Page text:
Both Mr Till and Mr Woodward, in their evidence to you and your Committee, spoke of the importance of cinema both in artistic terms (that film makers make films for cinemas) and marketing terms (that the film is marketed to the general public which can be utilised for all delivery systems) and in social terms—none of which we disagree with. However, we would add a further one—the financial return to the film maker. The digital age, within the next few years, will also encompass widespread digital projection in cinemas and film exhibition will become more important in income terms for film makers. It is unlikely that the income that the film maker and rights holders will be able to obtain from VOD in all its form will be at the same level as DVD. VOD will produce income but to balance the income earned from DVD to the film maker/rights holders it appears that the number of VOD downloads that will have to be sold will need to be three times greater than the current sales of DVD. The distributors of product via download and VOD appear to be relatively more expensive than the traditional distribution systems.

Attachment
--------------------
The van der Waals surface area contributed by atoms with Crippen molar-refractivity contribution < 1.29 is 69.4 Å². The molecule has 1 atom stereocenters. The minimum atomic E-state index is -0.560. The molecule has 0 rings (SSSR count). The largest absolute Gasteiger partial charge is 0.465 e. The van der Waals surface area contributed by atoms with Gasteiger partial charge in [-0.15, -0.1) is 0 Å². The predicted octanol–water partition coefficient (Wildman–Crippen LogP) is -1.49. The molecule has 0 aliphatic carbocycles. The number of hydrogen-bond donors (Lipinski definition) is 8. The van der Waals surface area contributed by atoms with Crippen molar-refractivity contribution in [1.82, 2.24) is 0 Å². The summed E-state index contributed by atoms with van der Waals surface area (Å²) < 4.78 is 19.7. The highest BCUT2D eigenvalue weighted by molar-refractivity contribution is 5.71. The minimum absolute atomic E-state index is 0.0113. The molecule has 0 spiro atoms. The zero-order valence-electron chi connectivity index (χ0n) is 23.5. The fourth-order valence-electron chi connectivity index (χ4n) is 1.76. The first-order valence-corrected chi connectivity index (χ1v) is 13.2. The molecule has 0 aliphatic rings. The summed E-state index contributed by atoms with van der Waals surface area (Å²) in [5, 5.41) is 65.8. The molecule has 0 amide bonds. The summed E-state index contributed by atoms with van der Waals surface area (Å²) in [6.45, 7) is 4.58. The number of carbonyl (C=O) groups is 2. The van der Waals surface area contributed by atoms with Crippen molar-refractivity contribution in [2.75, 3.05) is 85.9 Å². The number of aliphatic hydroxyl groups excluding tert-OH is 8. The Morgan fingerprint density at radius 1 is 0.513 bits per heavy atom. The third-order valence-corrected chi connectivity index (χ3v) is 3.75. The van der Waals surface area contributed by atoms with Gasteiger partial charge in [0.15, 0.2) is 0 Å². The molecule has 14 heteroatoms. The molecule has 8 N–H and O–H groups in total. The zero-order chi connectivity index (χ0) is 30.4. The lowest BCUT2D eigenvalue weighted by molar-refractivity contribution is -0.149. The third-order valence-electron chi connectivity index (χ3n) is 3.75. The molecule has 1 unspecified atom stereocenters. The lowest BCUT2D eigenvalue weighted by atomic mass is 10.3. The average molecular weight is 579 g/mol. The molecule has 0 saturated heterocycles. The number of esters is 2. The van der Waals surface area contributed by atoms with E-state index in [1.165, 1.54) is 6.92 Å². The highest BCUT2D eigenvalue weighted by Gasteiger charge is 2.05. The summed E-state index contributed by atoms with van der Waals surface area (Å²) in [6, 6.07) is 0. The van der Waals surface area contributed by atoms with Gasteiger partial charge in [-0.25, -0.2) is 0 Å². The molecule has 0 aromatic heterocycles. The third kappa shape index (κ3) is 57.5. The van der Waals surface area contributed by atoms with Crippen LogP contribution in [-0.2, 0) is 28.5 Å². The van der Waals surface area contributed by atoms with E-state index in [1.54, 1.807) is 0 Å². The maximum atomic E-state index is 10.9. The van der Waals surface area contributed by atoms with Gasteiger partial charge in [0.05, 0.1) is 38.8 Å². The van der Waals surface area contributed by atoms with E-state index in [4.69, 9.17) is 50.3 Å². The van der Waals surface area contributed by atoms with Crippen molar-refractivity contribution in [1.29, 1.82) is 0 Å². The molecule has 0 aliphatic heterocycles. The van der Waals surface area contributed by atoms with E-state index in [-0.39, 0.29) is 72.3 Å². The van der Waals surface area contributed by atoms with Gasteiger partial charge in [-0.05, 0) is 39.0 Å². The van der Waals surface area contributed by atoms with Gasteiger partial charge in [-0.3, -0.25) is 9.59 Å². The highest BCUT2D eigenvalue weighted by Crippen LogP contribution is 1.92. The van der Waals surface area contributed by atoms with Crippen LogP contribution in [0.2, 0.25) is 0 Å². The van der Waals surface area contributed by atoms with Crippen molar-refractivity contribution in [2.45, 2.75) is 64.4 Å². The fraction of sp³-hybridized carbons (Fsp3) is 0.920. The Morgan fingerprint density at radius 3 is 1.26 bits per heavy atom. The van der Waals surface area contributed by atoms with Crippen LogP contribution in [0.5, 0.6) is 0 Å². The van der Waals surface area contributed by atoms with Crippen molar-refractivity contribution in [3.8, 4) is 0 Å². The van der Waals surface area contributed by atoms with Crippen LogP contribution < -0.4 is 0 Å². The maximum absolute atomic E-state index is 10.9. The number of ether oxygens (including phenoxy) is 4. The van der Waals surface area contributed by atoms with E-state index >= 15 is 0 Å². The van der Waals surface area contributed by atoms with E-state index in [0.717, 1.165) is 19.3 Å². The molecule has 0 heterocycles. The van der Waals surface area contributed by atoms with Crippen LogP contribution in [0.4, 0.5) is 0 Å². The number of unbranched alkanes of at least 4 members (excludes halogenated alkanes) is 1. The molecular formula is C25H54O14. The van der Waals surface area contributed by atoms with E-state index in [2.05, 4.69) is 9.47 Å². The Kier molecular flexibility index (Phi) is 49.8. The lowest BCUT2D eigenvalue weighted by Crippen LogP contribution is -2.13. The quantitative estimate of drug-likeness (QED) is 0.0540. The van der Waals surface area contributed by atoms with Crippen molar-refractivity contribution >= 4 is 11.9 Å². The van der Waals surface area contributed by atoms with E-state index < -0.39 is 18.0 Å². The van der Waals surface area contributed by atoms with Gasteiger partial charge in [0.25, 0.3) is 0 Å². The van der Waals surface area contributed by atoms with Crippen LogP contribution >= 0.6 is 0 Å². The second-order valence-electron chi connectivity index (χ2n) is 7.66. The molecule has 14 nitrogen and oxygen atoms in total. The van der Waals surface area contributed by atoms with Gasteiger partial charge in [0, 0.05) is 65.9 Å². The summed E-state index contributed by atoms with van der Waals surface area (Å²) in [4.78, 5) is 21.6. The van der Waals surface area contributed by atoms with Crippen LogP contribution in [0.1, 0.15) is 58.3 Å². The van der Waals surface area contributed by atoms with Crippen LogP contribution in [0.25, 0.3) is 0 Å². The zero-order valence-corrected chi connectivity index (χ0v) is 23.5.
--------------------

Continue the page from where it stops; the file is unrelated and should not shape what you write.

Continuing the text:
Cinemas, when showing a film, have an agreement with the rights holders that they have the right to physically take their share of the box office if they wish. Their income share is assured. We believe it is important for the rights holders to ensure that cinema exhibition continues to flourish, notwithstanding the small hiccup which we are experiencing this year, to ensure their income level. Cinema exhibitors believe that without a period of theatrical exclusivity they will not be able to charge a premium price which is shared with the rights holders and film makers. Simultaneous release of a film through all delivery systems will not produce the overall level of income for the rights holders as a carefully controlled release with the first opportunity to watch a film being in the cinema—the environment for which the film maker produced the work. A cinema release creates the opportunity for the publicity and marketing of the film, which cannot be replicated by any other delivery system, but is utilised by all. It produces guaranteed income for the film maker and for all these reasons we believe that it is of the greatest importance that a period of theatrical exclusivity of a minimum of four months be encouraged, agreed by all parties and, when agreed, adhered to.

23 November 2006